That was the Thunder-Grizzlies score. This is extremely surprising, usually Kurt never makes factual or grammatical mistakes in his articles…

  3. decimusprime - May 16, 2011 at 11:34 AM

    Statistical errors aside, the heat= LBJ & Wade were just plain out of gas. The boston series was their “must win” which they did. But you now have to ask can they refocus on taking the east? Do they have the energy to keep up with Chicago, only to end up playing a young OKC or a deep dallas team for a ring? no energy=no ring

  4. southbeachtalent - May 16, 2011 at 12:31 PM

    Is it Wednesday yet?

    • philtration - May 16, 2011 at 1:48 PM

      Not in the real world.
      What day is it where you live?

    • blueintown - May 16, 2011 at 2:13 PM

      It’s nice to have an extra day to sulk in victory. Right, Einstein?

  5. dirtybird2020 - May 16, 2011 at 1:09 PM

    Lol amen to that philtration, no Pippen and Jordan either! Lol

  6. dirtybird2020 - May 16, 2011 at 1:12 PM

    Rebounds = rings
    Rebounds = bulls

  7. savocabol1 - May 16, 2011 at 1:58 PM

    Please someone make a logical argument why teams need two days of rest in between playoff games.

    • chicago240 - May 16, 2011 at 2:26 PM

      They don’t. But when Oprah books the United Center months in advance for 5/16, then you move your first game to 5/15 and keep your second game at 5/18. Now who the rocket scientist schedulers for the United Center are that never thought about the potential conflict……that’s a better question.

      • LPad - May 16, 2011 at 2:58 PM

        Given that when Oprah booked her event, no one expected the Bulls to host Game 1 of the Eastern Conference Finals to can’t really blame the schedulers for the United Center. Essentially, you’re asking the United Center to go dormant for three months every year because the Bulls or Blackhawks may have to play a playoff game. That’s bad business that would lead to cities kicking out less and less tax dollars to help pay for arenas, which is why the NBA switched the dates. This kind of stuff happens more often than it gets reported. Especially, in cities where both the NBA and NHL teams make the playoffs.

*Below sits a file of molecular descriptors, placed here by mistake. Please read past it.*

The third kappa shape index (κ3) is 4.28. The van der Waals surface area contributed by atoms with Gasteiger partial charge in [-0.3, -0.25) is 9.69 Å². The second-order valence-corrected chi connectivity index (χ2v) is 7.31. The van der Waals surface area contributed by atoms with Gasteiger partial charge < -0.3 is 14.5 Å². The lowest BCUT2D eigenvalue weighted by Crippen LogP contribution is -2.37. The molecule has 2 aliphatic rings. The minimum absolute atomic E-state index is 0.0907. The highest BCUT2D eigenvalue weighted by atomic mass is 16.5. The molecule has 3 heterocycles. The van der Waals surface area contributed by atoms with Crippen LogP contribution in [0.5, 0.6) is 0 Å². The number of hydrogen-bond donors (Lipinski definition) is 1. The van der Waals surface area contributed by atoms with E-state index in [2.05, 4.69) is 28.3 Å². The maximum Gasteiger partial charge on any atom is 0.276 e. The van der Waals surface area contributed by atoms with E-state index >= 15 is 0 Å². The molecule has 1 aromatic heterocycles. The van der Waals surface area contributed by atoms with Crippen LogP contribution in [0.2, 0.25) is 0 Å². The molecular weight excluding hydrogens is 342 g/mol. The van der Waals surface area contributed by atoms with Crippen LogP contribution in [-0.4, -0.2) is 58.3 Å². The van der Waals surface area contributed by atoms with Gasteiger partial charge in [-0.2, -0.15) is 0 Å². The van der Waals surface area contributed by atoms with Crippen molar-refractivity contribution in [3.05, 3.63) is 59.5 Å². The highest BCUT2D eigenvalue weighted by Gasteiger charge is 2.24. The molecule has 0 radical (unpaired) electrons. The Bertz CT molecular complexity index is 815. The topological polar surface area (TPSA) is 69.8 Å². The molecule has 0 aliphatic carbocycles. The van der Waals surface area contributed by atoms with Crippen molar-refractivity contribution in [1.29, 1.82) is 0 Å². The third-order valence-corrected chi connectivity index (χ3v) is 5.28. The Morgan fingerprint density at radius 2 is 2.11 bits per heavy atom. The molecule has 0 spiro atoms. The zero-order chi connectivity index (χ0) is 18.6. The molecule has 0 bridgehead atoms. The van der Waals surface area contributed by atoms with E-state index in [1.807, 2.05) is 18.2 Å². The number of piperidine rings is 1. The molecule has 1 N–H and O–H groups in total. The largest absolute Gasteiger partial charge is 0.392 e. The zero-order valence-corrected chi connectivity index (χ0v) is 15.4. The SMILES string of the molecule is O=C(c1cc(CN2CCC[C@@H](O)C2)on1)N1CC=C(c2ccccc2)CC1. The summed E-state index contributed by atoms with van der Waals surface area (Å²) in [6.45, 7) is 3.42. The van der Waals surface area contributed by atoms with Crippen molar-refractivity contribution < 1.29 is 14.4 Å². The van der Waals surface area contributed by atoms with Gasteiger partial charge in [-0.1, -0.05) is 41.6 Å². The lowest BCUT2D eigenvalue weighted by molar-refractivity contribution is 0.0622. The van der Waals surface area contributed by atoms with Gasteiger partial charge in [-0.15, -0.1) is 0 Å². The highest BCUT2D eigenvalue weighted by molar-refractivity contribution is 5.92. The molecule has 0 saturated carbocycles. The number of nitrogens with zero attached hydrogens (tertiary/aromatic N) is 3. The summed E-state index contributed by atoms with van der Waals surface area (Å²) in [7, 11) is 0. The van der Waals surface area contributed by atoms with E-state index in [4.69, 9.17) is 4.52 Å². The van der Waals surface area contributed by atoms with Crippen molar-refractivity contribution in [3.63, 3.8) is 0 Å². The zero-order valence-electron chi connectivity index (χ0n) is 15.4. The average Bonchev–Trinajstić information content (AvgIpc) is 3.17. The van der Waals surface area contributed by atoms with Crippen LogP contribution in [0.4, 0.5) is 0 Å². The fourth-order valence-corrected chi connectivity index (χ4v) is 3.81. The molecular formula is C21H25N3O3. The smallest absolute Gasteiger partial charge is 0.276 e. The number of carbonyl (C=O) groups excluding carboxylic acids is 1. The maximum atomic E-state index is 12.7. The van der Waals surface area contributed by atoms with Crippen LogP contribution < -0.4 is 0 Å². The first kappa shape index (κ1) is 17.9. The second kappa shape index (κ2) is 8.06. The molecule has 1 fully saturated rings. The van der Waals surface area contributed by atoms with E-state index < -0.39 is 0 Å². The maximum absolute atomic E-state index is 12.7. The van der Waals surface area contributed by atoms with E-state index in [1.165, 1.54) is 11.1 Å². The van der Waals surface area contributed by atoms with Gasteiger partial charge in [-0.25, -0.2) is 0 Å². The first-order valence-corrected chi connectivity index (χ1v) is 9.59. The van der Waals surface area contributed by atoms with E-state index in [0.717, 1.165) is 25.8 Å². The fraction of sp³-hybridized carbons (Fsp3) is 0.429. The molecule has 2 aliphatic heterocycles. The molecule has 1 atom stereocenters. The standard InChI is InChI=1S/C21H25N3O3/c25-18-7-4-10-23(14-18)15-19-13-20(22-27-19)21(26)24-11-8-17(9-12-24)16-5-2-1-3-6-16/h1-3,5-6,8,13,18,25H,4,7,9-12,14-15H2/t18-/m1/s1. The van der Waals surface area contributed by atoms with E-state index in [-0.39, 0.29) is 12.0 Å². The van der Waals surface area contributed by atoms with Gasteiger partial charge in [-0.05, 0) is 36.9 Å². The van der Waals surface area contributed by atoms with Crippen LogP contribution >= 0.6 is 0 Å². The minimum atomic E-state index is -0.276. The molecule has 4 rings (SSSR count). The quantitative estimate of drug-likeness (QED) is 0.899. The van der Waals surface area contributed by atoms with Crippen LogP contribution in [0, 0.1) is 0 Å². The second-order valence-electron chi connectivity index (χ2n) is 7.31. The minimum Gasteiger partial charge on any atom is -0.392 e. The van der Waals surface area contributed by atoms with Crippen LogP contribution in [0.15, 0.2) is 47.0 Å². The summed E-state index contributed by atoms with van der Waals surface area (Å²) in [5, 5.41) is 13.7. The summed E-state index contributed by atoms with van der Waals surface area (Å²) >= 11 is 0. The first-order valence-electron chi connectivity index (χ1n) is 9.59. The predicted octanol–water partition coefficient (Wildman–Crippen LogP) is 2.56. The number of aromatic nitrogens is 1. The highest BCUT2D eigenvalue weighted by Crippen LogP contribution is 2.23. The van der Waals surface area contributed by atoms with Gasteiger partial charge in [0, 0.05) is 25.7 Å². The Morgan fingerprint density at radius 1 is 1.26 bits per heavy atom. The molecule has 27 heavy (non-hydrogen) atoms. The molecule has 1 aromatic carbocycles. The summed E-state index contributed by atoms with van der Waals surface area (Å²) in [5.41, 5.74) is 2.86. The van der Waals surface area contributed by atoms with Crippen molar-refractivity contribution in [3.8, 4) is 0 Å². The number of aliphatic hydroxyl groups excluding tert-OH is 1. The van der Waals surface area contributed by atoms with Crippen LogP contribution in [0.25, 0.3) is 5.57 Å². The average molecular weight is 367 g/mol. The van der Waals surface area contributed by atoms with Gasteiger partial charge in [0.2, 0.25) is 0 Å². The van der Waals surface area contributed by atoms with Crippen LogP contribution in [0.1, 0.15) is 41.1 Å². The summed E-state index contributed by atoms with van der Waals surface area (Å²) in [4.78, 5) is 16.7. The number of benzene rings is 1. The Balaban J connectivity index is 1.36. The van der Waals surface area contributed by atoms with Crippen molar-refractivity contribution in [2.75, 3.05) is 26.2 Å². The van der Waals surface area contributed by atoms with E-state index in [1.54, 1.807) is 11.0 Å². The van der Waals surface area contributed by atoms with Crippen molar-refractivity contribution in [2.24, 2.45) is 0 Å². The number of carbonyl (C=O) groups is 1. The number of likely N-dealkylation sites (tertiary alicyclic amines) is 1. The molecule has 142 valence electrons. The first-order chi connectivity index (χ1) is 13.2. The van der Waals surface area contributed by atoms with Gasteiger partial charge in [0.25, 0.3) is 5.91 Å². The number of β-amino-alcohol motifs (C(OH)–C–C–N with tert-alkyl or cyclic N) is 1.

8. progress2011 - May 16, 2011 at 4:23 PM

    I just don’t think you can tinker with your rotation, this late in the playoffs !

    1. Many of the guys don’t regularly practice together, so the timing is off.
    2. Maglore has 2 left foots ( lol ). He cant make a team at the YMCA
    3. Big Z is still 7’3″ . He can clog up the defensive lane and get a few boards. Plus stretch the bulls defense by pulling Noah out because he can make a shot. It also gives Noah, less of a chance to get the rebound.

    The heat need to win with what they have / what got them here ! If they still lose, then they can be certain, they gave it their best shot.

  9. chitownmatt - May 16, 2011 at 5:11 PM

    Somebody should remind Riley that three stars and a team of D-leaguers doesn’t equal rings either.